Blake, Myth, and Enlightenment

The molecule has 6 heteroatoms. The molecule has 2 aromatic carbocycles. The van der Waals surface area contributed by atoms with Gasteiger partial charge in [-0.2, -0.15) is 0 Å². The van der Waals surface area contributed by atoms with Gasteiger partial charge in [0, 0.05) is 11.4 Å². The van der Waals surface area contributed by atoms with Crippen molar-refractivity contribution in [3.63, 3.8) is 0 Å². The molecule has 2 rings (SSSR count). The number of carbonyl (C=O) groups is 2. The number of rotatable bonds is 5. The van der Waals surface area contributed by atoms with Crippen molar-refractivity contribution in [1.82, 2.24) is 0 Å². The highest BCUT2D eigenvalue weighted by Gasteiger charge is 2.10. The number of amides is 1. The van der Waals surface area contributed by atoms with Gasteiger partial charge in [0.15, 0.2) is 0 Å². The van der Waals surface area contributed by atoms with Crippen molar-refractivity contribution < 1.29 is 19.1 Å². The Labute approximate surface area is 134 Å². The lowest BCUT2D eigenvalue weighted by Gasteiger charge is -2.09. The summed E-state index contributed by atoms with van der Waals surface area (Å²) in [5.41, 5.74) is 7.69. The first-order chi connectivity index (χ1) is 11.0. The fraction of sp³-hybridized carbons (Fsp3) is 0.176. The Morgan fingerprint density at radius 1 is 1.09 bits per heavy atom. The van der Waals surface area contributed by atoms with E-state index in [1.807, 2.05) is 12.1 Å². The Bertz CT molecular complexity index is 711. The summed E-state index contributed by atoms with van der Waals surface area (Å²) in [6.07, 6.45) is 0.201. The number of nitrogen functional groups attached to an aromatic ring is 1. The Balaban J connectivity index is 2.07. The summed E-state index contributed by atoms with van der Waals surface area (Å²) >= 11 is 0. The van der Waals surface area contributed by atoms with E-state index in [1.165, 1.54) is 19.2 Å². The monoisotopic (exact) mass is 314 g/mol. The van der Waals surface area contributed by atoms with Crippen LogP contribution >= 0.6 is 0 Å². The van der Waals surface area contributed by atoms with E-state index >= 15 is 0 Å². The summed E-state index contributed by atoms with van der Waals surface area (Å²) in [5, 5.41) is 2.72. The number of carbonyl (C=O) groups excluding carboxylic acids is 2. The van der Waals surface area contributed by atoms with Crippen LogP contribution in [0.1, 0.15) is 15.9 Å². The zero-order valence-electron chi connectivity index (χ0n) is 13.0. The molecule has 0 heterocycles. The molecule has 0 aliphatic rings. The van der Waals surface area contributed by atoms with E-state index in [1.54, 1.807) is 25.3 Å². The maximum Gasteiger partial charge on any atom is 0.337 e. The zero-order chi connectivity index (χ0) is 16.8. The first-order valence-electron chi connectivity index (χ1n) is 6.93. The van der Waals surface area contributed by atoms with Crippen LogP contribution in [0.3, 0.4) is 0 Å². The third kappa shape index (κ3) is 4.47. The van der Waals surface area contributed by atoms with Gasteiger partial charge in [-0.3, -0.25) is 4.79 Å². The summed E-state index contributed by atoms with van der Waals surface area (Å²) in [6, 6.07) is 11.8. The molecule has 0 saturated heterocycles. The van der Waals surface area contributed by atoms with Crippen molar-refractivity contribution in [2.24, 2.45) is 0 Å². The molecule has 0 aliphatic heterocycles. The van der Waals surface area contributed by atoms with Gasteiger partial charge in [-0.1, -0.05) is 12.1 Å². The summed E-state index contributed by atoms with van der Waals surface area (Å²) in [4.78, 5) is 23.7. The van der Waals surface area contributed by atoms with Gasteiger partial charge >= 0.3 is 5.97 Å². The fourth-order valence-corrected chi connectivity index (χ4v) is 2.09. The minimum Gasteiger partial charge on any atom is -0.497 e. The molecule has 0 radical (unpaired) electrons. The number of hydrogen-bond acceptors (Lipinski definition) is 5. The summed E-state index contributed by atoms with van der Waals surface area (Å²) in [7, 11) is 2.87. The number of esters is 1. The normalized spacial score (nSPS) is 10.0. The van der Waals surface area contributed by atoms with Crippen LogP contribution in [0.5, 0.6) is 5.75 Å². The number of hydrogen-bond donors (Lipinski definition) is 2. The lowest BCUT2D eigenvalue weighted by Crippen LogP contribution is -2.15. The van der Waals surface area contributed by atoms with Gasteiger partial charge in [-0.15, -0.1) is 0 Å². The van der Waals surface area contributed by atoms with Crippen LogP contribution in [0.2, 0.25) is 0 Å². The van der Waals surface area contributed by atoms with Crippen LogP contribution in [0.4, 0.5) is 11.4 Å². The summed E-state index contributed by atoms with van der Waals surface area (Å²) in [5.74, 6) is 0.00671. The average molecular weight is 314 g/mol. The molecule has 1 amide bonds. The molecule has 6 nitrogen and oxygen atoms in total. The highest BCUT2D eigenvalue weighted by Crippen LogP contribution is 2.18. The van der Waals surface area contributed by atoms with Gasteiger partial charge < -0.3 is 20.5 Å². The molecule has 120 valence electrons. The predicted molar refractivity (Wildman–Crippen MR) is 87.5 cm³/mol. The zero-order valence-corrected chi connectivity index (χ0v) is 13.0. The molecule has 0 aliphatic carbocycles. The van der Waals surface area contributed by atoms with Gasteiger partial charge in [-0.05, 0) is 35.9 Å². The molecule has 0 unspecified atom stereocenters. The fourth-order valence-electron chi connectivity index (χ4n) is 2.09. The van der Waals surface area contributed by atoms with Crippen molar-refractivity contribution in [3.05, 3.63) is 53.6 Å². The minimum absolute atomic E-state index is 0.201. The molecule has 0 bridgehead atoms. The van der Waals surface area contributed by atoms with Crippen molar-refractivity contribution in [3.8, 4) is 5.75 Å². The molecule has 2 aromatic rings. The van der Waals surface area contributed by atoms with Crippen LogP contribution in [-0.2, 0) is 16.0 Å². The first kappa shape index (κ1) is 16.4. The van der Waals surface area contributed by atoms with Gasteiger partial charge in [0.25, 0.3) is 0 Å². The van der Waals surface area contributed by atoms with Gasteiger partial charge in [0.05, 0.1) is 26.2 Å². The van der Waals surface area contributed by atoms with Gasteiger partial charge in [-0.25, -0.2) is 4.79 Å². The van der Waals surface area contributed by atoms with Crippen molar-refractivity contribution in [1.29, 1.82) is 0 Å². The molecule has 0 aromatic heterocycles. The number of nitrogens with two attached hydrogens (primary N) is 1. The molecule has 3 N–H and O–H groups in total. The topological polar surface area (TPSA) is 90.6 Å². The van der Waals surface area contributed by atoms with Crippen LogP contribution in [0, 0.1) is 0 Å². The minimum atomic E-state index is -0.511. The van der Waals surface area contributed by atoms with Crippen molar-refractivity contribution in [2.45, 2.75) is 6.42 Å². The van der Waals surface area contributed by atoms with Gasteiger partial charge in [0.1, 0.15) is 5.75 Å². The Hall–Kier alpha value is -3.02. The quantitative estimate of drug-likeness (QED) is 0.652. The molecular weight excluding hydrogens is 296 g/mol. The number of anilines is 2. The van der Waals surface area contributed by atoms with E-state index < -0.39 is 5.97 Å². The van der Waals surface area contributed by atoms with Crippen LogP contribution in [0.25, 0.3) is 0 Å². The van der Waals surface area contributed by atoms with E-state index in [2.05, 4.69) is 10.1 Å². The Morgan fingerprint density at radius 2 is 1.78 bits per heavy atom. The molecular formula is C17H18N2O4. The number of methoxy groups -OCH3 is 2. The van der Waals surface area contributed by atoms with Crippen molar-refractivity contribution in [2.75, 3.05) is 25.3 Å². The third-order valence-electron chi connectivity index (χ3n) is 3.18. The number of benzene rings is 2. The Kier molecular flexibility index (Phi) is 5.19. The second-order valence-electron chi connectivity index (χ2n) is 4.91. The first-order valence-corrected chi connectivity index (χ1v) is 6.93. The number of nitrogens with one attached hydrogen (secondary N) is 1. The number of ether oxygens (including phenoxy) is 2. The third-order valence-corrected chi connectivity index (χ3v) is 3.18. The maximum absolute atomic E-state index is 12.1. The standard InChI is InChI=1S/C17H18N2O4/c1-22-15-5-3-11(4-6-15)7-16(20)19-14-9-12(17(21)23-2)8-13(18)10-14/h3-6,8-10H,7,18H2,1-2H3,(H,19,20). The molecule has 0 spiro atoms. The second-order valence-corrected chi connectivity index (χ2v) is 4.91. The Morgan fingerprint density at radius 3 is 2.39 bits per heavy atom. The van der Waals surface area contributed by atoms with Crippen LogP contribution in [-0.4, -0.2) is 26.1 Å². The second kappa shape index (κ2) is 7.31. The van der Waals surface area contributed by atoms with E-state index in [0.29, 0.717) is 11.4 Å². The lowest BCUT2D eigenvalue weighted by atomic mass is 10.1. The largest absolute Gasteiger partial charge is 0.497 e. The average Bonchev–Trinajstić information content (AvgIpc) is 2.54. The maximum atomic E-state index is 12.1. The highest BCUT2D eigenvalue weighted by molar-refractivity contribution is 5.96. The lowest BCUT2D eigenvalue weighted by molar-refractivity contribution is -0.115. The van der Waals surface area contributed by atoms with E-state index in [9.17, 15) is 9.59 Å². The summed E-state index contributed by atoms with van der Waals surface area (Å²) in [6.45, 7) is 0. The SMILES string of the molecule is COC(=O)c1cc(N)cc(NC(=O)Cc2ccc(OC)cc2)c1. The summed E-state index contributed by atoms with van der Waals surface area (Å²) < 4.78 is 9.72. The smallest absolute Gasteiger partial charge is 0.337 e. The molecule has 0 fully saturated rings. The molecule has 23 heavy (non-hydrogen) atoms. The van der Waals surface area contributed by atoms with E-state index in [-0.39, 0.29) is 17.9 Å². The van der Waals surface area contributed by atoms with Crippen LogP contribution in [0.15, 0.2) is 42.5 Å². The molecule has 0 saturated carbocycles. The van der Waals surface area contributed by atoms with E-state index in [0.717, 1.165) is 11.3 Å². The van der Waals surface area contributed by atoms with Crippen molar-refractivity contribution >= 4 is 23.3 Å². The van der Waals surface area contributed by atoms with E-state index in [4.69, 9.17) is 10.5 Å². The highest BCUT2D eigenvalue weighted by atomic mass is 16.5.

This book provides compelling new readings of William Blake's poetry and art, including the first sustained account of his visionary paintings of Pitt and Nelson. It focuses on the recurrent motif of apotheosis, both as a figure of political authority to be demystified but also as an image of utopian possibility. It reevaluates Blake's relationship to Enlightenment thought, myth, religion, and politics, from The French Revolution to Jerusalem and The Laocoön. The book combines careful attention to cultural and historical contexts with close readings of the texts and designs, providing an innovative account of Blake's creative transformations of Enlightenment, classical, and Christian thought. David Fallon is Senior Lecturer in English at the University of Sunderland, UK. From 2009-12 he was a British Academy Postdoctoral Fellow at the University of Oxford. He has published on Blake and on eighteenth-century and Romantic-period booksellers, and co-edited Romanticism and Revolution: A Reader (2011) with Jon Mee.
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